When search-and-rescue aircraft (A-1E SKYRAIDERS) arrived, they made repeated low passes looking for signs of the crew (flares, smoke, or other signals) and continued efforts to establish radio contact, but their efforts were unsuccessful. The two crewmen were classed as Missing in Action on termination of the formal SAR effort.

On 30 August 1966 the Hanoi news service reported that a U.S. aircraft was downed on 17 August in Nghia Lo Province. Over three years later (22 December 1969) a representative of "The Women's Strike for Peace Organization" visited Hanoi and returned with five letters which she stated had been given her by the North Vietnamese. According to the representative, the North Vietnamese stated the five addressees had died in their parachutes or in the crash of their aircraft. One of the letters returned was addressed to Major Singer by his wife. A news release on 7 January 1971 reported that Win Ton Lay, a DRV spokesman in Paris, stated that Major Singer was known to be dead. However, neither Major Brand nor Major Singer was included on any list provided by the North Vietnamese government to the U. S. government.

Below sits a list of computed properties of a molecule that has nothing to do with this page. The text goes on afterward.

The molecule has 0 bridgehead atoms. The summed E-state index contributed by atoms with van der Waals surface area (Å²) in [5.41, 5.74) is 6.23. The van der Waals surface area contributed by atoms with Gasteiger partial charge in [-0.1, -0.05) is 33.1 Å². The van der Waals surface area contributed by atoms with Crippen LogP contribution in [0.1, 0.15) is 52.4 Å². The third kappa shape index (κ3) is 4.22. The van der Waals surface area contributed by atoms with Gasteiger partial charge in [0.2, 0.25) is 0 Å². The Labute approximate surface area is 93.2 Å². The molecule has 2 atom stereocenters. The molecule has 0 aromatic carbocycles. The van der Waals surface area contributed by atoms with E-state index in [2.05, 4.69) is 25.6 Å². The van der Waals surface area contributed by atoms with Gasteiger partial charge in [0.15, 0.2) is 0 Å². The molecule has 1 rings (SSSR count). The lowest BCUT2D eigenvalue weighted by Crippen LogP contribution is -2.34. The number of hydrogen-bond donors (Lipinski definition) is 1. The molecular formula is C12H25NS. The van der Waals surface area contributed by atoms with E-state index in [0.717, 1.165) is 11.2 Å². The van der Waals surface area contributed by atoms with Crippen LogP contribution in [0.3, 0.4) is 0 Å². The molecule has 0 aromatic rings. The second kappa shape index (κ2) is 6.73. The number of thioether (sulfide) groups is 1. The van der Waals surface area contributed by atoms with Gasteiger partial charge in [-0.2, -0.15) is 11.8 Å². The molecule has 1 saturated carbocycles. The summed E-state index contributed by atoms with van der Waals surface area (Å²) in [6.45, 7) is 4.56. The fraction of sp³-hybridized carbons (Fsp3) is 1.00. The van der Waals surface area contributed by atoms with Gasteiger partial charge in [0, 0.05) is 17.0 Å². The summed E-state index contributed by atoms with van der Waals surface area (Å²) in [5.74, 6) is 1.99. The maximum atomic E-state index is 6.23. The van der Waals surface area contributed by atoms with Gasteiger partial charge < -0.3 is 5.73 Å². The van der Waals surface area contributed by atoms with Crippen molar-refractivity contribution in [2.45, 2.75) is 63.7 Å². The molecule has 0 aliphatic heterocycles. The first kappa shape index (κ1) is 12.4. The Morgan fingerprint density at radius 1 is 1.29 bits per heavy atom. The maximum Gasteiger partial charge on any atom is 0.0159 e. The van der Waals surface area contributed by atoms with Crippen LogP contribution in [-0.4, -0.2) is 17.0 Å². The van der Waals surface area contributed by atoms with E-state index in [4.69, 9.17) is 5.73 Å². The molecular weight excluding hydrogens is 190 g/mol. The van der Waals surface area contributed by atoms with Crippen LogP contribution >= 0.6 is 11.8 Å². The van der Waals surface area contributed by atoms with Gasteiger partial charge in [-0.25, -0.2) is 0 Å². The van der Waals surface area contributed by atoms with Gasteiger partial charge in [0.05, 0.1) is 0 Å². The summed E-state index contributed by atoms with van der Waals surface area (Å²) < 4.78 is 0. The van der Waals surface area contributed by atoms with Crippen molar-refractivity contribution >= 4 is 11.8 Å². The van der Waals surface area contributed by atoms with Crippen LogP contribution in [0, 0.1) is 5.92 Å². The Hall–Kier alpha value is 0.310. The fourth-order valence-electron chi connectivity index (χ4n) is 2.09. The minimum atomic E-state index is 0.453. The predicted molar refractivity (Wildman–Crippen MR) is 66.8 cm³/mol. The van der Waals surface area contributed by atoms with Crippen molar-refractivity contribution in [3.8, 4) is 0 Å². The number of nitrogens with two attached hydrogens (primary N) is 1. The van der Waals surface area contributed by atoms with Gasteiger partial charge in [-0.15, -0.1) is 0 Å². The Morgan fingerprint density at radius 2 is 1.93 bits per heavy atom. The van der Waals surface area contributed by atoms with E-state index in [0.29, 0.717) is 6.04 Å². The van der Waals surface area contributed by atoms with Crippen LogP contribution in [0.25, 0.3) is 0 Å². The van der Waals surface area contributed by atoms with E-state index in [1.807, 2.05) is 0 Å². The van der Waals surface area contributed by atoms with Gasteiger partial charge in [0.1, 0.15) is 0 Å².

The two men were continued in MIA status for over a decade; during that time, both were promoted twice - first to Lieutenant Colonel, then to Colonel. On 31 May 1977 the Secretary of the Air Force approved a Presumptive Finding of Death for Colonel Brand, changing his status to Died while Missing.

On 30 September 1977 21 sets of identifiable human remains were repatriated; among them were the remains of both Colonel Brand and Colonel Singer. Identification of the two men was announced on 25 October 1977 and the Secretary of the Air Force approved a Finding of Death for Colonel Singer on the following day, 26 October 1977.

HQ, Joint Casualty Resolution Center (JCRC-Ops), letter dtd 23 Apr 1976
US DoD Personnel Missing Southeast Asia database.

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With all respect
Jim Schueckler, former CW2, US Army
Ken Davis, Commander, United States Navy (Ret)
Memorial first published on 23 Sep 2002
Last updated 01/04/2011